Call for papers.
Women’s Organisations and Female Activists in the Aftermath of the First World War: Moving Across Borders.
An interdisciplinary, international conference to be held at Hamline University, St Paul, Minnesota, USA
Memorial Day Weekend: 26th to 28th May 2012
Recent developments in the social and cultural history of modern warfare have done much to shed new light on the experience of the First World War, and in particular how that experience was communicated in popular and high culture, and in acts of remembrance and commemoration after 1918. The post-war period (ca 1918-1923) is distinctive, both within individual nations and as a point of international comparison. It is characterised by the often troubled transition from a wartime to a peacetime society, continued conflicts over the repatriation of refugees and POWs; revolutionary and counter- revolutionary violence in parts of central Europe; and new ethnic and national conflicts arising from the collapse of the former Russian, German, Austro-Hungarian, and Ottoman empires, and the cultural anxieties that surrounded these events. Within this context, the role of organised women's movements and female activists in the post-war period takes on a new importance.
The aim of this conference is to explore major comparative themes such as citizenship, suffrage, nationalism, and women's desire to respond to extremes of need in the post-war era (dislocation, internment, violence and hunger) from a national, international and transnational perspective. It will examine the work of organisations and individuals able to move across international borders, such as the Women’s International League for Peace and Freedom (WILPF) or the journalist Eleanor Franklin Egan, who reported on social conditions throughout post-war Europe. The role of such women and organisations in bringing about reconciliation and facilitating cooperation between former enemy nations (cultural demobilisation, ‘the dismantlement of the mindsets and values of wartime’—John Horne) will also be examined, as will the role of nationalist women's organisations in perpetuating discourses of war and in facilitating the rise of new forms of ethno-nationalism and racial intolerance (‘cultural remobilisation’) during the period 1918-1923.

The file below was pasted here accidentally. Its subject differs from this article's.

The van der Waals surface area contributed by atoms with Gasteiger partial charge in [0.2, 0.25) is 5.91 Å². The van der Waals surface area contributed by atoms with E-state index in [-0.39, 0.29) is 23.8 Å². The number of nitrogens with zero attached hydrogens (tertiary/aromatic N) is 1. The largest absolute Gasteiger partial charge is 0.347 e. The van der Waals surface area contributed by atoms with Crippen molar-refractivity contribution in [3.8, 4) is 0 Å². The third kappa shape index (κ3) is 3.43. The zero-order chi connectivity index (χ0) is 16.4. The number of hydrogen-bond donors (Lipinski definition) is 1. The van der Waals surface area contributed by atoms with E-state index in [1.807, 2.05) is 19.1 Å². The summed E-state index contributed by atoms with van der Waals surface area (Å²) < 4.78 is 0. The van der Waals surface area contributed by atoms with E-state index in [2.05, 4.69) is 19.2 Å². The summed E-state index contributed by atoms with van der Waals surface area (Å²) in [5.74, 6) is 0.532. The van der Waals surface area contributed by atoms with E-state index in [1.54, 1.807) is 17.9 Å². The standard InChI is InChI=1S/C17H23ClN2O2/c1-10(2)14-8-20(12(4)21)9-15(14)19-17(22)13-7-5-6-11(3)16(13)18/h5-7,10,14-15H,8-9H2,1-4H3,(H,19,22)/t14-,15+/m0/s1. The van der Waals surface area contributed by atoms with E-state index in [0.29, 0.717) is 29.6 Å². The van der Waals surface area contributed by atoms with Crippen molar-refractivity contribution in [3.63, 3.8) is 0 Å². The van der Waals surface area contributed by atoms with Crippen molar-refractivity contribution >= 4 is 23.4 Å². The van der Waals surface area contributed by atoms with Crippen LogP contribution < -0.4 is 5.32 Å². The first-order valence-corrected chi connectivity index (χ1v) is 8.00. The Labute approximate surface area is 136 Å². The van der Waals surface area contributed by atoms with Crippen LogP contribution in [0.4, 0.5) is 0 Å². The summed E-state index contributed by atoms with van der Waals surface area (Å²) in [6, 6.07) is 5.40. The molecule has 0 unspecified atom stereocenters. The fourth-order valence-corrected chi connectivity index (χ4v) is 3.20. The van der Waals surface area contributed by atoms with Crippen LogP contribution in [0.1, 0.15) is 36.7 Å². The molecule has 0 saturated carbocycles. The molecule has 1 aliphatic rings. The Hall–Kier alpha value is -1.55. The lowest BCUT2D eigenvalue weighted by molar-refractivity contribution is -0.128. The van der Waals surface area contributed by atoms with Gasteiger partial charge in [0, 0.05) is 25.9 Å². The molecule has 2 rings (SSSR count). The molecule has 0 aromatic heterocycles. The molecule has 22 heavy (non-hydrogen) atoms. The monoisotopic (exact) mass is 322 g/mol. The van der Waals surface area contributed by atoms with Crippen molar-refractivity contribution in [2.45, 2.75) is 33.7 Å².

This conference is the third in a series. The first conference, The Gentler Sex: Responses of the Women’s Movement to the First World War, 1914-1919, London, held in 2005, was followed in 2008 with Aftermaths of War: Women’s Movements and Female Activists 1918-1923, Leeds. Publications arising from the earlier conferences include special issues of Minerva: Journal of Women and War and two edited volumes: Fell, A.S. and Sharp, I.E. (eds) (2007) The Women's Movement in Wartime. International Perspectives 1914-1919. Palgrave Macmillan and Sharp, I.E and Stibbe, M (eds) (2011) Aftermaths of War: Women’s Movements and Female Activists, 1918-1923 (Brill).
The Hamline Conference builds on this work and is supported by a network grant from the UK-based Arts and Humanities Research Council (AHRC). It will be followed by a fourth international conference in Budapest, Hungary with an emphasis on Eastern and Central Europe. Two special issues of a peer-reviewed journal and a volume of comparative essays are planned for 2014.
Attendees will be invited to visit sites and events of interest, including Victory Memorial Parkway in Minneapolis (a boulevard and collection of monuments dedicated in 1921 to the servicemen and nurses of Hennepin County who died in the First World War) and the Memorial Day Program at Fort Snelling National Cemetery.